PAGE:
Watch and read the full transcript of Elena Herdieckerhoff’s TEDx Talk: The Gentle Power of Highly Sensitive People at TEDxIHEParis conference.
Listen to the MP3 Audio: the-gentle-power-of-highly-sensitive-people-by-elena-herdieckerhoff-at-tedxiheparis
Elena Herdieckerhoff – Founder of Entreprincess
I’m a highly sensitive person. What’s the first thing you think about when I tell you that? That I must be shy and introverted? Or perhaps very emotional? Or maybe even that you need to walk on eggshells around me?
The common assumption about highly sensitive people is that we are somehow weak and fragile creatures who picked a losing ticket in the genetic lottery of life. You can see this in action when you google the word ‘sensitive’. You will see images of toothache, irritated skin, wilted dandelions, and crying people. Sensitivity clearly has a PR problem. Today I want to help change that.
Maybe by now you’re wondering what is it like to be highly sensitive? I invite you to imagine living with all of your senses on high alert. You also have a vivid inner world, where all of your emotions are magnified. Sadness is a deep sorrow, and joy is pure ecstasy. You also care beyond reason and empathize without limits. Imagine being in permanent osmosis with everything around you.
Highly sensitive people often hear things like: “You are too sensitive,” “Stop taking everything to heart,” or my favorite, “You should really toughen up.” The fundamental message is clear: to be highly sensitive is to be highly flawed. I used to agree with that. I always thought I should come with some sort of warning sign or a disclaimer: “careful; highly sensitive.”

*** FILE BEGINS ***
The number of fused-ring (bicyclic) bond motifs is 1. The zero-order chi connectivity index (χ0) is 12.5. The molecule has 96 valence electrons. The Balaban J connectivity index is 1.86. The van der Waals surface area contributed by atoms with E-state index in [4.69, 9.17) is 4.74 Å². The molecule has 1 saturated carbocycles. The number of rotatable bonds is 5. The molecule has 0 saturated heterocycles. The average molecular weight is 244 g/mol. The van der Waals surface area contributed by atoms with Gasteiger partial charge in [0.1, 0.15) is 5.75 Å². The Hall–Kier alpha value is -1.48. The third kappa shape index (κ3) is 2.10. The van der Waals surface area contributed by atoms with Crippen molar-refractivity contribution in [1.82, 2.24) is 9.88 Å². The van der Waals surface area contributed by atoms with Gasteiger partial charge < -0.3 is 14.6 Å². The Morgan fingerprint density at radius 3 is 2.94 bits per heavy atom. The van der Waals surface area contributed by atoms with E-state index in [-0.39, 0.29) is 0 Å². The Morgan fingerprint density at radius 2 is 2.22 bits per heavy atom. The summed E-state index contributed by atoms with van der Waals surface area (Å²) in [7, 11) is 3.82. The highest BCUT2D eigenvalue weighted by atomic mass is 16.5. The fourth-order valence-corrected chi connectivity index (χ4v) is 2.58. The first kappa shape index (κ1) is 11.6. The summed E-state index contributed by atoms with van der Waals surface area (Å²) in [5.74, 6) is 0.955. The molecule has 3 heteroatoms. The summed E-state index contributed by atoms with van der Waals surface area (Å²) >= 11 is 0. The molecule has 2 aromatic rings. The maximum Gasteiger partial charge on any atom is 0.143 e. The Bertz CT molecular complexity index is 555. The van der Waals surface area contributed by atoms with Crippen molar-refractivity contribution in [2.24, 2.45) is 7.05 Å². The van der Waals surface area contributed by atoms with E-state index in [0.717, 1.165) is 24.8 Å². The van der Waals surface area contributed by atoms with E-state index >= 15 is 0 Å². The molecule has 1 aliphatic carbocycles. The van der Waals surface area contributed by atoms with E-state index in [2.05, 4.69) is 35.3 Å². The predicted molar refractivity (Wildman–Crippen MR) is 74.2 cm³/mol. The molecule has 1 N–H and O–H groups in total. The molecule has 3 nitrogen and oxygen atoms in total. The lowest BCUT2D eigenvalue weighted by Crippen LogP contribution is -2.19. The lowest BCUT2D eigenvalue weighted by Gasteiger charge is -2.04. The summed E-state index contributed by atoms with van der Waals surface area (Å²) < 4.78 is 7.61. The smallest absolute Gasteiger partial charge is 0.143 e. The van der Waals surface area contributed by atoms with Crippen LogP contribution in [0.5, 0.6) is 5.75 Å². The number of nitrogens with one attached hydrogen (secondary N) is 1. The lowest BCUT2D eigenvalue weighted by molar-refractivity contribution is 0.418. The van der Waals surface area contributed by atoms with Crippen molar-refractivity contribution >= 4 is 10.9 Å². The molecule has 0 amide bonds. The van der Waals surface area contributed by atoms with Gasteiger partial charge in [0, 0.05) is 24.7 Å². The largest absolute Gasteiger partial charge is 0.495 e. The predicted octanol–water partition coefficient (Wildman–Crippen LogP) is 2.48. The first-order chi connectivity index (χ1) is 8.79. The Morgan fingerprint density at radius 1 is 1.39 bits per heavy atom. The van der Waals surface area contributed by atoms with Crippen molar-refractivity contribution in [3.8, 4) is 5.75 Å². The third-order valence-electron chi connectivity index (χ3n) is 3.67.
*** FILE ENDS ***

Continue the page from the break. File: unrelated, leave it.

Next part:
Now, let me share with you a few of the perks of being a highly sensitive person. For one, I have an intensely overactive mind, which means it’s impossible to switch off. That also means that insomnia is my best friend. As you can imagine, that comes in particularly handy the night before a TED talk.
Also I cannot watch scary or violent movies because the images seem to haunt me forever. I remember when I was a child, I watched the movie ‘Jaws’. It traumatized me so much that I was unable to even go near a swimming pool, let alone the sea, for several years. And, embarrassingly enough, I do my childhood nickname of Princess on the Pea proud when it comes to traveling and hotel beds. The mattress should be not too hard, not too soft; it has to be just right. My father once jokingly recommended that I should simply start traveling with my own bed and pillow to avoid any future travel hassles.
I often wondered, “What good could it possibly do me to be this way?” Well, the gifts of sensitivity slowly crept up on me. I’ve come to learn to love that I deeply and easily connect with others and also that I have a strong intuition that guides me like an infallible GPS. It was only at the age of 25 that I came across a book that changed my life: The Highly Sensitive Person by Dr. Elaine Aron. I could finally put a name to my overwhelmingly technicolor experience of life, and it gave me hope that there were others like me. In this book she describes highly sensitive people, or in short HSPs, as people who have a genetic trait of sensory processing sensitivity. That’s quite a mouthful.